In America the AmeriCorps programme YouthBuild has had notable success in engaging volunteers from low-income backgrounds. In 2014 a report indicated that 93% of volunteers who entered the programme did not have a high school credential. As I have often said before, university education is not the right path for all young people and I have concerns that we are pushing too many young people down an academic route. I would like to see full-time social action as a possible path into work for young people and would like to see it recognised by the Government as an opportunity to bridge the gap between formal education and employment.
These initiatives provide value for money for the Governments that invest in them. Evidence from the USA’s AmeriCorps programme shows that it returns $4 for $1 invested.
Evidence also shows that these projects improve youth employment and allow young people to explore different career paths while gaining experience and skills. Our Government have recognised the value of that on-the-job learning. Apprenticeships are a brilliant way to gain valuable experience, but volunteering is another path which offers young people the chance to learn skills and try different things.
Social action projects build resilience, improve communication skills, can be really creative and involve teamwork. These are the crucial skills that employers are looking for and which are required even in entry-level jobs. Particularly for those who have struggled with the academic side of school and left education with few qualifications, having work experience in a real-world setting can be genuinely life-changing.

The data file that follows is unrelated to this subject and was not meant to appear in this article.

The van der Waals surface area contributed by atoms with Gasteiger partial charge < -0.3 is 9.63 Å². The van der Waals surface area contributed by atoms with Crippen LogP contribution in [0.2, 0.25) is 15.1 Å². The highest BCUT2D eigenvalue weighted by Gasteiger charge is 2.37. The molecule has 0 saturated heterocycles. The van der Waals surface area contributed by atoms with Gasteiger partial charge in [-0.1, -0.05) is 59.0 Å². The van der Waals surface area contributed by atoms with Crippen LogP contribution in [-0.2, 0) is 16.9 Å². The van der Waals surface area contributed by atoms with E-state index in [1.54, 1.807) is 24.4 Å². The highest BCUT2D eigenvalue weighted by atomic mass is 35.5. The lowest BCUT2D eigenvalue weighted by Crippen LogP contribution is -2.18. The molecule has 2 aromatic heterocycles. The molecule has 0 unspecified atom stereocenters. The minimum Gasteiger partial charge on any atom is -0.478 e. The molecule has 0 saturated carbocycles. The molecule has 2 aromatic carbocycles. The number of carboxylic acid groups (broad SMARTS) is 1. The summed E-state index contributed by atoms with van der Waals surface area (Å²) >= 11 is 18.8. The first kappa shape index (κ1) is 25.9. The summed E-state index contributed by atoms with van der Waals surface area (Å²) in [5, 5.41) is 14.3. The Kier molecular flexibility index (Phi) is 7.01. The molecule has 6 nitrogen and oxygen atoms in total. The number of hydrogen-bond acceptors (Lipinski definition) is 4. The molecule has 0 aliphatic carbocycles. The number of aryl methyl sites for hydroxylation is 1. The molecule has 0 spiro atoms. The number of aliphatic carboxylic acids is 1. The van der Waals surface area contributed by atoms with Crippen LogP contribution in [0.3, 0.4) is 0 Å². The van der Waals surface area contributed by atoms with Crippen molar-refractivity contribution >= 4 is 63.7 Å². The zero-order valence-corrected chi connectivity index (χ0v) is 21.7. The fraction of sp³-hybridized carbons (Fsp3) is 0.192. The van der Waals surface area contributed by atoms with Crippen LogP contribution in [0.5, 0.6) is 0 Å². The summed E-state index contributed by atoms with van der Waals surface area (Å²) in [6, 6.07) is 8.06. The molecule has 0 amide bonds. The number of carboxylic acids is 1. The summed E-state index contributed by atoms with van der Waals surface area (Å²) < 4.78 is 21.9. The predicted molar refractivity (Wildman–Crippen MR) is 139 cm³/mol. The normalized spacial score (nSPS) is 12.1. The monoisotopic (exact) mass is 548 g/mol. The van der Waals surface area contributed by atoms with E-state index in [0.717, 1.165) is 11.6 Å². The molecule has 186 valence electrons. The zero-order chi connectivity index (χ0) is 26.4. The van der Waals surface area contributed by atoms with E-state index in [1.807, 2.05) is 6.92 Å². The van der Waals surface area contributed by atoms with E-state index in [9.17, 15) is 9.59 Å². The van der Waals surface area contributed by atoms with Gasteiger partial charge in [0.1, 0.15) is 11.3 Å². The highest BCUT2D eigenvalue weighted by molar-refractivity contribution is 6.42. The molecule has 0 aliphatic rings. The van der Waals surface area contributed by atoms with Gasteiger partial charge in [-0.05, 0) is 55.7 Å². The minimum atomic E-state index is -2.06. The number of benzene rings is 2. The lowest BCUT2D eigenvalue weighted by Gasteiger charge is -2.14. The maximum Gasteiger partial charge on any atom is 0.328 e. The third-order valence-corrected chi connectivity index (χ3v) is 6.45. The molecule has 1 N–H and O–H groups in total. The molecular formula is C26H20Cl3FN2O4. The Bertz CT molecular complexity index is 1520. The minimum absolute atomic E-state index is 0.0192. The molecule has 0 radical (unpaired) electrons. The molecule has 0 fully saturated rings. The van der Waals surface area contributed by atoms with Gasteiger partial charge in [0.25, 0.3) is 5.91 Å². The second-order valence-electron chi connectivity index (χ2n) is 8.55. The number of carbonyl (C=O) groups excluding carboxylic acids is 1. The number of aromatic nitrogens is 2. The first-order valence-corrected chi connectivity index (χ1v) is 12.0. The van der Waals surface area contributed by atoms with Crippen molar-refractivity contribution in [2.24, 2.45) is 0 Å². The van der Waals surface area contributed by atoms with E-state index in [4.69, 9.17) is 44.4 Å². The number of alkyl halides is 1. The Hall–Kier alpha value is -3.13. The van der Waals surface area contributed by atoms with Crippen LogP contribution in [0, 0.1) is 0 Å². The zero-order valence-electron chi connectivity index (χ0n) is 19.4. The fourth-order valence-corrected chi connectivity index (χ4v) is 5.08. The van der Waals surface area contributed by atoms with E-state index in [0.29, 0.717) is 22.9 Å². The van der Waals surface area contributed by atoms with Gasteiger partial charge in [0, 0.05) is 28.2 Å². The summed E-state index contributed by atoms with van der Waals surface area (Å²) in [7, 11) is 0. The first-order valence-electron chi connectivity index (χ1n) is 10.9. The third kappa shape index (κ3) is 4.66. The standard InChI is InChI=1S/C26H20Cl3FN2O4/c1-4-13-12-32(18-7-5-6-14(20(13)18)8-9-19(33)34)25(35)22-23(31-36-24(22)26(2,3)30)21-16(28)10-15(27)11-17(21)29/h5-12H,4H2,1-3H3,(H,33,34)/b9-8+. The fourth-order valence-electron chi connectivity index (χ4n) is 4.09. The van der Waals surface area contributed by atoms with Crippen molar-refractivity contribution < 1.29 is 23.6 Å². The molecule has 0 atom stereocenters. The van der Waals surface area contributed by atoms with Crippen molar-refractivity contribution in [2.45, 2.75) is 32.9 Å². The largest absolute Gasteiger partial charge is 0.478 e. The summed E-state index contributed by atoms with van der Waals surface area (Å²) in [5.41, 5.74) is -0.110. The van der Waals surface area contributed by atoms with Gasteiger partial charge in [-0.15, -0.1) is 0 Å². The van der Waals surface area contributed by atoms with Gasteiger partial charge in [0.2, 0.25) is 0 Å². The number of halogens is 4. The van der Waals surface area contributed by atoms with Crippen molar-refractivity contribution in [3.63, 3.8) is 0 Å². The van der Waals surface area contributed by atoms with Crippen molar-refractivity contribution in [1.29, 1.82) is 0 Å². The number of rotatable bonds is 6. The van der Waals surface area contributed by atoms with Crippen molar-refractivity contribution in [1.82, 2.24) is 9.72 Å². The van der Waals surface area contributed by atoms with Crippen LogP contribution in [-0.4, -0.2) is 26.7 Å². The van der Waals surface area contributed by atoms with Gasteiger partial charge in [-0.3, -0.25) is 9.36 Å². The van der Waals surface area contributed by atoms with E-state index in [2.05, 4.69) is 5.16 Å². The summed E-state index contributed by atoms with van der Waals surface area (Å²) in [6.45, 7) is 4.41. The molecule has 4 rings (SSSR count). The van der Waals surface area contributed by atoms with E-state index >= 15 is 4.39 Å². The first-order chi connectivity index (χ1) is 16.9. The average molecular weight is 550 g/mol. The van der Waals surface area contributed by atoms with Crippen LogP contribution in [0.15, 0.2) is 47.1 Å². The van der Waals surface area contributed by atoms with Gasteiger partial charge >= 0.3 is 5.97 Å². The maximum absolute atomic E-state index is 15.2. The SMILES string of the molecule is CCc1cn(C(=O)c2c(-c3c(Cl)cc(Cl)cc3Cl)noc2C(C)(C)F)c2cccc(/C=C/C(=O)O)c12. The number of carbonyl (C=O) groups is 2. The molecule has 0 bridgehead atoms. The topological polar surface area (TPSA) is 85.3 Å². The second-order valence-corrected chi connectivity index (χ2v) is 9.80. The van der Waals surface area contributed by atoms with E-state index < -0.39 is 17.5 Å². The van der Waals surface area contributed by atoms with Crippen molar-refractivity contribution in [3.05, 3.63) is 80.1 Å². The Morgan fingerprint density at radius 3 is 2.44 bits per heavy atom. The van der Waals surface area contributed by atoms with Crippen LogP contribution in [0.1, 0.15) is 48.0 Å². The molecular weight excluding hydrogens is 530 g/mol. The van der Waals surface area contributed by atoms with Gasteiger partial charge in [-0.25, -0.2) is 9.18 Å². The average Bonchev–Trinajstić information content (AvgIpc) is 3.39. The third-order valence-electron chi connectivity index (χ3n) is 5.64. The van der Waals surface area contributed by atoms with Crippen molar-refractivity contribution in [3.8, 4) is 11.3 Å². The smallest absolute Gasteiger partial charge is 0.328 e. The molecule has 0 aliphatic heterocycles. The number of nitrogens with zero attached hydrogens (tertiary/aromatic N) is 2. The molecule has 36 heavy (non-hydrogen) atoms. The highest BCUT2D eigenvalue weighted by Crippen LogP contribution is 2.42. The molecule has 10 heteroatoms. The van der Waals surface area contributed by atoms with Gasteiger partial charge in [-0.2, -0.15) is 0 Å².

City Year UK is a full-time social action charity that recruits 18 to 25-year-olds. Its programmes are proven to improve work-readiness and the employability of volunteers. Its latest report shows that 90% of alumni were in employment, education or training within three months of finishing the programme.
Under this Government youth unemployment has dropped substantially, including locally in my constituency of Mansfield. There are over 439,000 fewer young people out of work than in 2010, which is great as it means more young people have secured a job, but there is still more to do and I believe that social action is a good way to support those young people who are struggling to find work.
Having a recognisable Government-backed programme in place, rather than the current piecemeal approach, would ensure that businesses understand the experience and skills that young people had gained from their social action project, and it would become a recognisable achievement. While it is good that the Department for Work and Pensions recognises that volunteering can help people develop vital skills for work, I believe we could offer more support for people on full-time social action projects on a fixed term. Currently, full-time volunteers in England are categorised as not in education, employment or training—known as NEETs. In other words, they are seen as part of a problem that needs to be fixed. I believe it is time that the Government changed this status and did more to recognise the benefits of social action programmes. This is where simple changes could have a big effect. Even if we cannot offer financial support, we could remove barriers to participation that currently exist within our welfare system.